J.J. Watt will win some one-on-one battles this week. That's a given. But for the Ravens to neutralize Watt to the best of their ability, execution will be far more important than coaching strategy or in-game adjustments.
Watt is considered a strong candidate for the NFL's MVP award this year as he's posted 64 tackles and 16.5 sacks with two games remaining. (Ravens and Chiefs fans may have something to stay about that as Elvis Dumervil and Justin Houston have 17 sacks apiece.) However, Watt has also played the Mike Vrabel role in goal-line situations, catching three passes for three touchdowns.
Watt lines up primarily on the left side of the defensive formation, meaning he'll mostly go against former Wisconsin teammate Rick Wagner. However, he can expect to deal with more than just Wagner during the game. That stated, it will be imperative for Wagner to do his best when the situation calls for him to be one-on-one against Watt.
Here are a few ways the Ravens can slow down Watt:
1) Run away from Watt
This is simple. You don't want to run the ball at Watt. Assuming the Ravens want to establish the run, doing so to the left side of the line of scrimmage and running behind Eugene Monroe and Kelechi Osemele will be key. If those two, along with Jeremy Zuttah, are able to open up some holes, it could set up the next area that could assist the offense.
2) Setting up play-action bootlegs
Quarterback Joe Flacco has done a great job with the play fake this season, especially when Justin Forsett is able to get going. The last two weeks have been somewhat slow for Forsett, though he's dealing with a minor injury. If Forsett can get the run going, it could suck in Watt, who uses his athleticism, strength and speed to get to ball carriers. By fooling Watt inside, Flacco could then roll out all alone with time to find his receivers downfield for big gains.
3) Putting a tight end on Watt in most cases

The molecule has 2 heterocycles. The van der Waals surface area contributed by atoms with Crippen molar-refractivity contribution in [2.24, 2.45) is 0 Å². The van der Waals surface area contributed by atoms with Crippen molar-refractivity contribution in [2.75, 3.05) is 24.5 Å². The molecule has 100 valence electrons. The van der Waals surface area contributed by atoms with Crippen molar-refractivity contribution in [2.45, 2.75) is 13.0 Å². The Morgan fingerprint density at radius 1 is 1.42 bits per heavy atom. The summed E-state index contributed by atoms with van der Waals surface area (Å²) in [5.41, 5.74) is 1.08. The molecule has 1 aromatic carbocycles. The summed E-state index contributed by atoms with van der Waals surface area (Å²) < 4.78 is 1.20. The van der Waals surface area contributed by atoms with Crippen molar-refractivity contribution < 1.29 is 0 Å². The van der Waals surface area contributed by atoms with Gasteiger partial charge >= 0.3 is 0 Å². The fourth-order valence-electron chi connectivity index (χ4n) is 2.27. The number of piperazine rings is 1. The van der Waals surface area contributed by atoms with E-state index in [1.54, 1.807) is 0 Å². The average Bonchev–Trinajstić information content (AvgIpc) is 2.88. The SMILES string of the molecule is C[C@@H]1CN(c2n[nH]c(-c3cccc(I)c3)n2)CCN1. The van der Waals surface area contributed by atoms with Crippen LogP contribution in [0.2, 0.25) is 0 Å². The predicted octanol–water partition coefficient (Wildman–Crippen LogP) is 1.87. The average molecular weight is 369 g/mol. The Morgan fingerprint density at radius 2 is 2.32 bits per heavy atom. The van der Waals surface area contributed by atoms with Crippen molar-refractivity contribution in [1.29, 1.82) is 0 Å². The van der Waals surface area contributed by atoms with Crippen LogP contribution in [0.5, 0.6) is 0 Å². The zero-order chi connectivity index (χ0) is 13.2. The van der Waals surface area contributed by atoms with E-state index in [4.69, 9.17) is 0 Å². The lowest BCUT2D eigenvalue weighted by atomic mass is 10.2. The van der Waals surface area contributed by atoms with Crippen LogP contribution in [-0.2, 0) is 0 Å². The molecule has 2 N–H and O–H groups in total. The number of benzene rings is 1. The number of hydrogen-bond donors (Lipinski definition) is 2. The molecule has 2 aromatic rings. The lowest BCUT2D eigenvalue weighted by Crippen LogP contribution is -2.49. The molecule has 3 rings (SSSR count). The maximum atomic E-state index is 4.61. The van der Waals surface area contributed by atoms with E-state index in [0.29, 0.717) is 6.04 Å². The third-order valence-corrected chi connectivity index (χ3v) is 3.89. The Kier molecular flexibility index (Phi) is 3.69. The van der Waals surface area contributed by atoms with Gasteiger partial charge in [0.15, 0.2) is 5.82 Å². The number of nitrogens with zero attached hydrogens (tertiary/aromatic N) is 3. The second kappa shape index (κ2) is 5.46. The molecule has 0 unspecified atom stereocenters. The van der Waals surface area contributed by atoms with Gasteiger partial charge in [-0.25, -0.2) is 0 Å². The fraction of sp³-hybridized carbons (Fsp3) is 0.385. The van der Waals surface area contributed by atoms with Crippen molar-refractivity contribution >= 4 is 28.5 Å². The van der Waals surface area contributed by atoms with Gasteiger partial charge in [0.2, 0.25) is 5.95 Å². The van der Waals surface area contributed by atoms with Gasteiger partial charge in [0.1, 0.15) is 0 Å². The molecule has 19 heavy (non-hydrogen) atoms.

In situations when the Ravens aren't running away from Watt and are in traditional sets, it will be key to motion Owen Daniels or Crockett Gillmore to help Wagner block him. You can make the argument that for as good as Watt is, he mostly goes against right tackles. It's the same argument Warren Sapp has made against Michael Strahan. In Baltimore, Dumervil has gone mostly against right tackles too. That's not meant to denigrate Wagner, but the reality is, in today's game, the left tackle is the superb tackle. There's a reason that position gets paid much more money. With that in mind, it will be key to begin the play with one look before motioning over help with the tight end. Fullback Kyle Juszczyk will likely be asked to help a great deal too, to possibly give the illusion of a one-on-one battle before having him help out. The Ravens could also line up a tight end next to Wagner, only to have him go out for a route with Juszczyk or a running back completing the double team.
4) Quick drops, quick release
I fully expect Flacco to not take much time throwing the ball when he's in the pocket. Having grasped the Kubiak offense, one key component is getting rid of the ball quickly. Three-step drops and a lot of underneath passing will likely be called so that Watt simply doesn't have the time to get into the backfield for sacks. Kubiak may call for the deep ball occasionally but you can bet it will be countered with a double team on the right side of the ball. I'd also expect for deep shots to come on bootlegs and play designs that get Watt moving in a direction the play isn't headed. (Or at least that would be the idea.)
All of this is easier said than done. Watt's highly regarded for a great reason — he's one of the best defenders in the NFL. But if the Ravens can limit his big-play potential this week, the offense will have a great shot at putting up points. And given Houston's situation at quarterback, combined with Baltimore's pass rush and front seven, the offense's ability to score points will be what decides the outcome in this game.